Rating: 4.5 out of 5 stars
It's hard to resist this book's modest hero, Rebecca, a comfortably large woman of 53 who finds herself wondering how she got so far off the track she meant to take so long ago. She looks at her present-day self and concludes that it is a fake, of sorts, not at all who she really is.
Thus begins her gradual exploration of her past and her ruminations about how she might regain that lost self.
Rebecca turns out to be the center of a large, gregarious family, the family of her long-dead husband, and, of all things, an outgoing party planner. She inherited the position from her husband, whose family had been offering the ground floor of their row house for rent since the early 1950s. Living upstairs with her husband's elderly father, Poppy, she is surrounded by this family day and night and is constantly in the middle of one celebration or another.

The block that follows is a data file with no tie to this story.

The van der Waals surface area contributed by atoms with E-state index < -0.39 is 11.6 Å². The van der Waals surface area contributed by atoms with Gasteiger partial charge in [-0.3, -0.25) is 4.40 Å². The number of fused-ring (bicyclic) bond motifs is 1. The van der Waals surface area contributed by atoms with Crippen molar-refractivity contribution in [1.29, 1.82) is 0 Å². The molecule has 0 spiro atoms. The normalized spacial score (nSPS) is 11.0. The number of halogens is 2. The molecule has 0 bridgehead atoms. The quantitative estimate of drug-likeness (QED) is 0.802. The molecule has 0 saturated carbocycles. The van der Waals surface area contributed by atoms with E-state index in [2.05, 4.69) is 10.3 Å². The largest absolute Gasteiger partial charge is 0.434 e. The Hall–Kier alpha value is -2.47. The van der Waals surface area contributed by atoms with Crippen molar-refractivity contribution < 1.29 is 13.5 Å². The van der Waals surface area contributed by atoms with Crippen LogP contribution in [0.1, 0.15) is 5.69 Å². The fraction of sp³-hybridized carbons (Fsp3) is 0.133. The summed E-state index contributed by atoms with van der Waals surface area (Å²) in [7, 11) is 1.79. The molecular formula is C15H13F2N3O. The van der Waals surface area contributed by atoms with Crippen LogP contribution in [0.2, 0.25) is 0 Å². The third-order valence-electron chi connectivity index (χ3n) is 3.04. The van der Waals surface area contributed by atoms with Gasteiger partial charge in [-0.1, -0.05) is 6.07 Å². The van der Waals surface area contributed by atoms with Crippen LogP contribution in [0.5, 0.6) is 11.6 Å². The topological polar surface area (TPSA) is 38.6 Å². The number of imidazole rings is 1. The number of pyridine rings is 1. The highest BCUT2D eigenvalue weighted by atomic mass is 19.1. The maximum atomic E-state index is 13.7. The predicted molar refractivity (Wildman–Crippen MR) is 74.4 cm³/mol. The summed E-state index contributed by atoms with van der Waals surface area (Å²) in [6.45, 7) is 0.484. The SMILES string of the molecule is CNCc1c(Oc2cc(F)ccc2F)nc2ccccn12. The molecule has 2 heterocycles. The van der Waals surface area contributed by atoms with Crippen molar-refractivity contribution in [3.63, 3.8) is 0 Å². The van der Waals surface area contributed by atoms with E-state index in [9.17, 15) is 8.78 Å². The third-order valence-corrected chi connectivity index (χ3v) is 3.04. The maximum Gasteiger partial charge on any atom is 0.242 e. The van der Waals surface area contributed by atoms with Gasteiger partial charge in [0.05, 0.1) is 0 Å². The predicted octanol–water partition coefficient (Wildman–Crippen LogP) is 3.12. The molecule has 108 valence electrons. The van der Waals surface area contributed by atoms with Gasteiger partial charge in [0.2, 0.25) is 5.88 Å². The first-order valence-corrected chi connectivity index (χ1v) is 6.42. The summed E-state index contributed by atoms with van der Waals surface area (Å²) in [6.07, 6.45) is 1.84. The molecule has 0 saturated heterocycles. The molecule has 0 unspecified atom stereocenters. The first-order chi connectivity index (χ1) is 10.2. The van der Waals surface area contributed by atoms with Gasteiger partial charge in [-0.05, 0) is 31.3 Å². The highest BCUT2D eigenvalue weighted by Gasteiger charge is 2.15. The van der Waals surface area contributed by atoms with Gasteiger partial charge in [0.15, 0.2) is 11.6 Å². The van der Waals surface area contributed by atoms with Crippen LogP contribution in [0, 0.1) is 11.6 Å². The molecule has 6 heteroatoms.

Whereas she originally saw herself sequestered in hallowed halls of academia, writing important books, doing important research, and married to a similarly-inclined private person.
There are many questions left unanswered in this exploration, but the primary one, did Rebecca really take a wrong turn?, is unashamedly answered by the end. Tyler doesn't leave us hanging or dissatisfied but she does leave us thinking, just a bit, about loss, about the choices we make, about the need, now and then, to claim ourselves.